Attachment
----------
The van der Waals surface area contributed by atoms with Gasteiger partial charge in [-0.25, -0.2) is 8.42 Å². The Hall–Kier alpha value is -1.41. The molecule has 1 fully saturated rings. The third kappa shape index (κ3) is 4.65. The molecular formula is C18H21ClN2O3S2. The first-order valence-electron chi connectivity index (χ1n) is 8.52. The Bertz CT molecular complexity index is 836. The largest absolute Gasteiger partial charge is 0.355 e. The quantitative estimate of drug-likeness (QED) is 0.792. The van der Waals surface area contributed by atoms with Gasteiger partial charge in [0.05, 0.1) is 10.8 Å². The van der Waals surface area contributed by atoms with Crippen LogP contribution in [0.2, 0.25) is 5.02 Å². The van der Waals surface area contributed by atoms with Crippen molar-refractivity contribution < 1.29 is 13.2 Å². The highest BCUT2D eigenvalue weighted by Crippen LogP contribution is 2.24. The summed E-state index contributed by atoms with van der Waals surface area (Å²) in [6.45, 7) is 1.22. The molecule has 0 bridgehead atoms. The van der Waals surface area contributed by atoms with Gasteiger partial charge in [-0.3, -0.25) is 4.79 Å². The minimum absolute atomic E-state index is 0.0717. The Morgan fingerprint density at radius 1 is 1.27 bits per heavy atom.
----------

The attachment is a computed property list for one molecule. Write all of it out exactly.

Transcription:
The van der Waals surface area contributed by atoms with Gasteiger partial charge in [-0.25, -0.2) is 8.42 Å². The Hall–Kier alpha value is -1.41. The molecule has 1 fully saturated rings. The third kappa shape index (κ3) is 4.65. The molecular formula is C18H21ClN2O3S2. The first-order valence-electron chi connectivity index (χ1n) is 8.52. The Bertz CT molecular complexity index is 836. The largest absolute Gasteiger partial charge is 0.355 e. The quantitative estimate of drug-likeness (QED) is 0.792. The van der Waals surface area contributed by atoms with Gasteiger partial charge in [0.05, 0.1) is 10.8 Å². The van der Waals surface area contributed by atoms with Crippen LogP contribution in [0.2, 0.25) is 5.02 Å². The van der Waals surface area contributed by atoms with Crippen molar-refractivity contribution < 1.29 is 13.2 Å². The highest BCUT2D eigenvalue weighted by Crippen LogP contribution is 2.24. The summed E-state index contributed by atoms with van der Waals surface area (Å²) in [6.45, 7) is 1.22. The molecule has 0 bridgehead atoms. The van der Waals surface area contributed by atoms with Gasteiger partial charge in [-0.3, -0.25) is 4.79 Å². The minimum absolute atomic E-state index is 0.0717. The Morgan fingerprint density at radius 1 is 1.27 bits per heavy atom.